Sylvia Kristel (Emmanuelle) is “beautiful” (The New York Times) as the lonely young wife of a wealthy aristocrat in this scintillating tale of love, lust and forbidden fantasies. Adapted from D.H. Lawrence’s famously erotic novel, this “truly sumptuous production” captures the “splendor of the English countryside” (The Hollywood Reporter) and the torturous conflict between duty-and desire.
Paralyzed from the waist down due to a war injury, Sir Clifford Chatterley (Shane Briant) urges his wife, Constance (Kristel), to take a lover to satisfy her physical needs. But when she begins an intense affair with a man of shockingly lower class – the virile and rugged gamekeeper Mellors (Nicholas Clay) – the unexpected stirring of passions will rock not only the Chatterleys’ marriage, but all of society as well.
eyelights: Sylvia Kristel. the locations.
eyesores: the lack of heat between the lovers. the dubbing. the editing.
“Don’t ever forget I love you.”
After making ‘Emmanuelle‘ together back in 1974, director Just Jaeckin and star Sylvia Kristel had a falling out. He went off to make ‘Histoire d’O‘ and a few others while she starred in a number of movies, including sequels to their landmark erotic motion picture.
Now, I’m no great fan of ‘Emmanuelle’, Kristel or Jaeckin, but ‘Lady Chatterley’s Lover’ is one of those movies that made a splash on home video when it came out – much in the same way that ‘9 1/2 Week’ did. It was one of those movies that we all heard had to be seen.
Ahem… you know, for the naughty bits.
Naturally, I had no idea that it was based on a D.H. Lawrence classic – which, to this day, I have not read. But I was young enough to want to see anything remotely sexy (how times have changed!) and this was one of the few movies that was available almost anywhere.
It took years before I first saw it, given that it was R-rated, but when I finally did I was very disappointed. In fact, I recall being rather bored with it, truth be told. I even watched it a second time, many years later, just to give another chance (you never know).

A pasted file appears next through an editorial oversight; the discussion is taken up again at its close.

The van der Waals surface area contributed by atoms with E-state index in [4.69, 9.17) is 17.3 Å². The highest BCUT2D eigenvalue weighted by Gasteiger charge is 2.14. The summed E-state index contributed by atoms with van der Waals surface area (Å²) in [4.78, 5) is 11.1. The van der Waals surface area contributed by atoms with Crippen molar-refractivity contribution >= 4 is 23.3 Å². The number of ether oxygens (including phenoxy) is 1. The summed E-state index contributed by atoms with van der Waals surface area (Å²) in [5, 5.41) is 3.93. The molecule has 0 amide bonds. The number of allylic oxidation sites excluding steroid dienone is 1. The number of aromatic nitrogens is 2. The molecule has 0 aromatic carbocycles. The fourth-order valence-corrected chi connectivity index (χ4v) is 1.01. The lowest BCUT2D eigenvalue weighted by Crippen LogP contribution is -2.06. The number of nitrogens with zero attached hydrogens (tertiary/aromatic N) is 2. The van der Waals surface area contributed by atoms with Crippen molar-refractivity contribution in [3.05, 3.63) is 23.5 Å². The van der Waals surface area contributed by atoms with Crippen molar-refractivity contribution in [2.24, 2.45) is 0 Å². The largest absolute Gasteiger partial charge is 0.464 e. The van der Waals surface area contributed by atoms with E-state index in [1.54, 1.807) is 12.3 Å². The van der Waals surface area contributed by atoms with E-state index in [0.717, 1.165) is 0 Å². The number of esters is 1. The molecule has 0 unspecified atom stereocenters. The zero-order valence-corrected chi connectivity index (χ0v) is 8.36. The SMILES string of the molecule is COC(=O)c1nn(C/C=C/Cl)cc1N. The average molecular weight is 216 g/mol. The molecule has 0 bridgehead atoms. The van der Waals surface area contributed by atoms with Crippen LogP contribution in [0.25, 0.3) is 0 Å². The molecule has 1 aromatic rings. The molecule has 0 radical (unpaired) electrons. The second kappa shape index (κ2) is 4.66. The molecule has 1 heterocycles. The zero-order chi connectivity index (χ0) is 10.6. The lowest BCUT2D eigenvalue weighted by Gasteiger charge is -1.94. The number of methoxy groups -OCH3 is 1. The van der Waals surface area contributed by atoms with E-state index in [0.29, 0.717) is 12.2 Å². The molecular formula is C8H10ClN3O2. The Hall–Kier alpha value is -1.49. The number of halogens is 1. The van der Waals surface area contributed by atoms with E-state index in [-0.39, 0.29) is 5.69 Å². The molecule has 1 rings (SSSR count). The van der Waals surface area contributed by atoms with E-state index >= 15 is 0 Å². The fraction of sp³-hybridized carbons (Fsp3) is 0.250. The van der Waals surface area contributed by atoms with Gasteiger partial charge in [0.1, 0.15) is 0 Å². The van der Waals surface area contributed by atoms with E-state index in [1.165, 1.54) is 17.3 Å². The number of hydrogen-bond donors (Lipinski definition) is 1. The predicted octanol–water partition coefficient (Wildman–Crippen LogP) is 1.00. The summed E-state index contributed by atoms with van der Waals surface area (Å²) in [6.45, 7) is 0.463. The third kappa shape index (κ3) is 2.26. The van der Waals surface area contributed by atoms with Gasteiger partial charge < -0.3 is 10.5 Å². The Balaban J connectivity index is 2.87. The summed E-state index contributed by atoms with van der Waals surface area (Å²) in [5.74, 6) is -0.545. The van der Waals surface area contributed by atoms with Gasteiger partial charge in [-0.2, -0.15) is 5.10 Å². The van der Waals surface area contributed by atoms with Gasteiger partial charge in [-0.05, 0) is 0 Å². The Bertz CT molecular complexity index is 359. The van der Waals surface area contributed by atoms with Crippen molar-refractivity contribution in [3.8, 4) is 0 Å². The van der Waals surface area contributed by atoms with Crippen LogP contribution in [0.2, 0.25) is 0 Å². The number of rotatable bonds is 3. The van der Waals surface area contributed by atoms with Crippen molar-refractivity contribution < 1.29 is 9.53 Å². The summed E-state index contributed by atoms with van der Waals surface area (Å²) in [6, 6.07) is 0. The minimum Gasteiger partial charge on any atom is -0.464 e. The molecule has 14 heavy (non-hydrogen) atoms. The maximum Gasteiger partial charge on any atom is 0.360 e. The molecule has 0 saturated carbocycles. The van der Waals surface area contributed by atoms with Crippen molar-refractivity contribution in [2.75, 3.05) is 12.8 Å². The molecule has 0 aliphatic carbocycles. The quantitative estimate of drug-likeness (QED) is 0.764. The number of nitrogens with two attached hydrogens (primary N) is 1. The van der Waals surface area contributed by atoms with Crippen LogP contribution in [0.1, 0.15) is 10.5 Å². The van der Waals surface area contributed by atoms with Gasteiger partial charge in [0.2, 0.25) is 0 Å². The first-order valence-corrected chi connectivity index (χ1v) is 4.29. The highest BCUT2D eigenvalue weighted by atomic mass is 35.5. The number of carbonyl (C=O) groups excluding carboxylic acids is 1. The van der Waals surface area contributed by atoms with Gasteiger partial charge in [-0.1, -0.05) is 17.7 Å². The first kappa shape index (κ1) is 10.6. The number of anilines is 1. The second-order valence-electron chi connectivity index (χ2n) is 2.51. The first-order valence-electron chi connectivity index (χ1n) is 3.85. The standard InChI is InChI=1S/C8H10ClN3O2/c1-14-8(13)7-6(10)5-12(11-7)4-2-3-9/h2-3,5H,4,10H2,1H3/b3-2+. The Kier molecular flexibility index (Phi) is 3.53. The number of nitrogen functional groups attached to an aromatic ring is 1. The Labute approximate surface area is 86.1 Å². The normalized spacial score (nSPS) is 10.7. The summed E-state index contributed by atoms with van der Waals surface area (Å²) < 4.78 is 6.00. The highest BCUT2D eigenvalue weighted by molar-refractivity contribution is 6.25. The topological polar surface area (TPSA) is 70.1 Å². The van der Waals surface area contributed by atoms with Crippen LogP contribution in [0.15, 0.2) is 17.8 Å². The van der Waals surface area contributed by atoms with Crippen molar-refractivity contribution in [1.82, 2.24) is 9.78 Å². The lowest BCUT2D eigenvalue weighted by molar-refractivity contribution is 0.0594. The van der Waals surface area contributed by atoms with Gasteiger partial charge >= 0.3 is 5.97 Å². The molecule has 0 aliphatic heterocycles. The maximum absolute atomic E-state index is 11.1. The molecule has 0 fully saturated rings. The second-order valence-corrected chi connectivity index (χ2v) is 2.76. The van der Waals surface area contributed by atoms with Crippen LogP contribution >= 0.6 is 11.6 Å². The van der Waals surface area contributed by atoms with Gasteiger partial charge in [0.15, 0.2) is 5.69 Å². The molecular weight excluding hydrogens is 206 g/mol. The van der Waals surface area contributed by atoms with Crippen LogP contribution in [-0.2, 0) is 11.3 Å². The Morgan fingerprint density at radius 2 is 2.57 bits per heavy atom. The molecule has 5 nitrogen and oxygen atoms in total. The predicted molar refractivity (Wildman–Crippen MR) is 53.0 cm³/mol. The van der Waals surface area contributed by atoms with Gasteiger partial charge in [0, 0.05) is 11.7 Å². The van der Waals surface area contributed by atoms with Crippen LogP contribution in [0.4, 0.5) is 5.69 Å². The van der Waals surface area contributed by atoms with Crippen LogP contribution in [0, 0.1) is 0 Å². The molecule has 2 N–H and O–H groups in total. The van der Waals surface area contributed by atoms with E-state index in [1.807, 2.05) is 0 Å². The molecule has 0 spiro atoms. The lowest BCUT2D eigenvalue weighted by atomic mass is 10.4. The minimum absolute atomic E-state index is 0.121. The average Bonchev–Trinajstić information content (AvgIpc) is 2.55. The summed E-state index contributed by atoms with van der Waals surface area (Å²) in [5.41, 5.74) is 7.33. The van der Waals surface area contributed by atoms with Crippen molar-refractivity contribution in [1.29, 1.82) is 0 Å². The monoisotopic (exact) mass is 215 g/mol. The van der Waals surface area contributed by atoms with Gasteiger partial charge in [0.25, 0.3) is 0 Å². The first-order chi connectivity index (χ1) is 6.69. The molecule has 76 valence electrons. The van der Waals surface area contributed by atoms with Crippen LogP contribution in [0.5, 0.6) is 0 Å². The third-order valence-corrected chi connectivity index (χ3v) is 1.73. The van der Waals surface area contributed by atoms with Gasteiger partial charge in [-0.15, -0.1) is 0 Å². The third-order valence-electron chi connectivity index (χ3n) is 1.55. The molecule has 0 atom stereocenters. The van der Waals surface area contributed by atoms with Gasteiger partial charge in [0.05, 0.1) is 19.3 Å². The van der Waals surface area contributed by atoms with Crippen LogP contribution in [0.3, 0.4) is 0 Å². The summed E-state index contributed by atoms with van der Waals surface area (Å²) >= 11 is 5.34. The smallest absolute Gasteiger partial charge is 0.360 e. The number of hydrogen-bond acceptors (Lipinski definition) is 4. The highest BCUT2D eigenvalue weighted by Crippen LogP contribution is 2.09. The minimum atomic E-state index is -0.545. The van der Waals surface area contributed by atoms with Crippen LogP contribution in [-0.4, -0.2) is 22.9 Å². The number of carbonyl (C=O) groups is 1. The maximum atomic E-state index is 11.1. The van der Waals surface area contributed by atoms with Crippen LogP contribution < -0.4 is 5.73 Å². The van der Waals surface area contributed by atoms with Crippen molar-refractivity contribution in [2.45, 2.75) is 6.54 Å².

Alas, I was still bored.
And the same can be said now. Though it’s a lovely production, Jaeckin’s ‘Lady Chatterley’s Lover’ is an emotionally-barren affair, trading in lust instead of in passion. It’s an erotic motion picture that is content with being visually pretty instead of being affecting.
The thing is, the best erotica stimulates the mind first before stimulating the eyes; it knows that the brain is the biggest and most powerful sex organ. That is greatest distinguishing factor between erotica and pornography, which typically has no heart or passion.
That’s not to say that ‘Lady Chatterley’s Lover’ is pornographic or tasteless; it’s very tastefully done (as stipulated by Kristel’s contract). And it’s not unerotic, either; it certainly has its moments. It’s just that we should have felt the lovers’ fire burn intensely.
But we didn’t.
It’s not for lack of trying: the picture has its fair share of sex scenes between Constance and Olivier. Most are pretty basic, with the lovers humping wildly for 40 or so seconds, putting it in and pumping briefly before their “passion” for each other is spent.